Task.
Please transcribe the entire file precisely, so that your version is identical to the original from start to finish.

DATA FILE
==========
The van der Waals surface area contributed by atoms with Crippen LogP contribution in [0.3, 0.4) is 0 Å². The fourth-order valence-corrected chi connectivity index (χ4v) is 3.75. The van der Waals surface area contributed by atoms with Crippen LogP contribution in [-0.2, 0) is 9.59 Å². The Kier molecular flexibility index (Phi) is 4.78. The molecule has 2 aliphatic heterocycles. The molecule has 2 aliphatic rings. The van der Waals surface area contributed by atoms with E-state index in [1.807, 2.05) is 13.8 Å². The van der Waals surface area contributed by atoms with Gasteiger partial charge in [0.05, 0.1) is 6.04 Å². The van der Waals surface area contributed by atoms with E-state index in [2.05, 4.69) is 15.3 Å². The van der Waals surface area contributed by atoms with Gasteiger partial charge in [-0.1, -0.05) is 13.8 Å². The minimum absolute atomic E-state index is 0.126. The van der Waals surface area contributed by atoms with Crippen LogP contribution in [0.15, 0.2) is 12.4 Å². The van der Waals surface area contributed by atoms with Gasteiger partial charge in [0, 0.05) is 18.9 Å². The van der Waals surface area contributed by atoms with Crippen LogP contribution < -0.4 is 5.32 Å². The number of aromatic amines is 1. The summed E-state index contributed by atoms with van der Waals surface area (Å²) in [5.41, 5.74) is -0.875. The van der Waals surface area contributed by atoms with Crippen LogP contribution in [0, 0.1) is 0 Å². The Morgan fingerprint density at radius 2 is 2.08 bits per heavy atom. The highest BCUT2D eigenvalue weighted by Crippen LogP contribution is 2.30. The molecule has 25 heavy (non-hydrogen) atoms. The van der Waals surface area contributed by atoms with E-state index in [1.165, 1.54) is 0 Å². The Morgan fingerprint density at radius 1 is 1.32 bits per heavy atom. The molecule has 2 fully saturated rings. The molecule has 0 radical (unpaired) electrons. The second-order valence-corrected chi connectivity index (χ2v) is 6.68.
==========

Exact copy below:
The van der Waals surface area contributed by atoms with Crippen LogP contribution in [0.3, 0.4) is 0 Å². The fourth-order valence-corrected chi connectivity index (χ4v) is 3.75. The van der Waals surface area contributed by atoms with Crippen LogP contribution in [-0.2, 0) is 9.59 Å². The Kier molecular flexibility index (Phi) is 4.78. The molecule has 2 aliphatic heterocycles. The molecule has 2 aliphatic rings. The van der Waals surface area contributed by atoms with E-state index in [1.807, 2.05) is 13.8 Å². The van der Waals surface area contributed by atoms with Gasteiger partial charge in [0.05, 0.1) is 6.04 Å². The van der Waals surface area contributed by atoms with E-state index in [2.05, 4.69) is 15.3 Å². The van der Waals surface area contributed by atoms with Gasteiger partial charge in [-0.1, -0.05) is 13.8 Å². The minimum absolute atomic E-state index is 0.126. The van der Waals surface area contributed by atoms with Crippen LogP contribution in [0.15, 0.2) is 12.4 Å². The van der Waals surface area contributed by atoms with Gasteiger partial charge in [0, 0.05) is 18.9 Å². The van der Waals surface area contributed by atoms with Crippen LogP contribution < -0.4 is 5.32 Å². The number of aromatic amines is 1. The summed E-state index contributed by atoms with van der Waals surface area (Å²) in [5.41, 5.74) is -0.875. The van der Waals surface area contributed by atoms with Crippen LogP contribution in [0, 0.1) is 0 Å². The Morgan fingerprint density at radius 2 is 2.08 bits per heavy atom. The highest BCUT2D eigenvalue weighted by Crippen LogP contribution is 2.30. The molecule has 25 heavy (non-hydrogen) atoms. The van der Waals surface area contributed by atoms with E-state index in [1.165, 1.54) is 0 Å². The Morgan fingerprint density at radius 1 is 1.32 bits per heavy atom. The molecule has 2 fully saturated rings. The molecule has 0 radical (unpaired) electrons. The second-order valence-corrected chi connectivity index (χ2v) is 6.68.